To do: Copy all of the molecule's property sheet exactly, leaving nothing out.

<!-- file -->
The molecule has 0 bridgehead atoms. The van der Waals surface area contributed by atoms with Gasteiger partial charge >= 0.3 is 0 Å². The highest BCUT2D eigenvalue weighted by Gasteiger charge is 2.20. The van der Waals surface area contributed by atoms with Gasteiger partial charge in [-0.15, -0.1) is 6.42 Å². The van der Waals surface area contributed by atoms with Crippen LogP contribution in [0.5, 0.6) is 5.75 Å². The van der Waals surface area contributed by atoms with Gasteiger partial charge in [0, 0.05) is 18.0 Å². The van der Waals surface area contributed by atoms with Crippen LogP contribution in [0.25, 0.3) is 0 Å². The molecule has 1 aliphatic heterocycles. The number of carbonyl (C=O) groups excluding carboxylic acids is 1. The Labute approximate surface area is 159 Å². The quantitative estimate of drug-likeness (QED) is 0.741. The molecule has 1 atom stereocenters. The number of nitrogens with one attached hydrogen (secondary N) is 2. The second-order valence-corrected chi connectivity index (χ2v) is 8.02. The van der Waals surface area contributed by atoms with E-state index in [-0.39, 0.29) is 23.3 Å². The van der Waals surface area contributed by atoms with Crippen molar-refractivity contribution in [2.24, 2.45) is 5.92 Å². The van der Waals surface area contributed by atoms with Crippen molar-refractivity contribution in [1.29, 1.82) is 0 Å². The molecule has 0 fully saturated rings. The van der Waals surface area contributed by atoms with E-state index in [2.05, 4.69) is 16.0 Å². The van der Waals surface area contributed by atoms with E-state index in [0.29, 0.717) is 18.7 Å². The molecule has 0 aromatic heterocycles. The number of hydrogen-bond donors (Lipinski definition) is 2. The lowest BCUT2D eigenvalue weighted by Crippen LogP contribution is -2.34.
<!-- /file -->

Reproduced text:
The molecule has 0 bridgehead atoms. The van der Waals surface area contributed by atoms with Gasteiger partial charge >= 0.3 is 0 Å². The highest BCUT2D eigenvalue weighted by Gasteiger charge is 2.20. The van der Waals surface area contributed by atoms with Gasteiger partial charge in [-0.15, -0.1) is 6.42 Å². The van der Waals surface area contributed by atoms with Crippen LogP contribution in [0.5, 0.6) is 5.75 Å². The van der Waals surface area contributed by atoms with Gasteiger partial charge in [0, 0.05) is 18.0 Å². The van der Waals surface area contributed by atoms with Crippen LogP contribution in [0.25, 0.3) is 0 Å². The molecule has 1 aliphatic heterocycles. The number of carbonyl (C=O) groups excluding carboxylic acids is 1. The Labute approximate surface area is 159 Å². The quantitative estimate of drug-likeness (QED) is 0.741. The molecule has 1 atom stereocenters. The number of nitrogens with one attached hydrogen (secondary N) is 2. The second-order valence-corrected chi connectivity index (χ2v) is 8.02. The van der Waals surface area contributed by atoms with E-state index in [-0.39, 0.29) is 23.3 Å². The van der Waals surface area contributed by atoms with Crippen molar-refractivity contribution in [2.24, 2.45) is 5.92 Å². The van der Waals surface area contributed by atoms with Crippen molar-refractivity contribution in [1.29, 1.82) is 0 Å². The molecule has 0 fully saturated rings. The van der Waals surface area contributed by atoms with E-state index in [2.05, 4.69) is 16.0 Å². The van der Waals surface area contributed by atoms with E-state index in [0.29, 0.717) is 18.7 Å². The molecule has 0 aromatic heterocycles. The number of hydrogen-bond donors (Lipinski definition) is 2. The lowest BCUT2D eigenvalue weighted by Crippen LogP contribution is -2.34.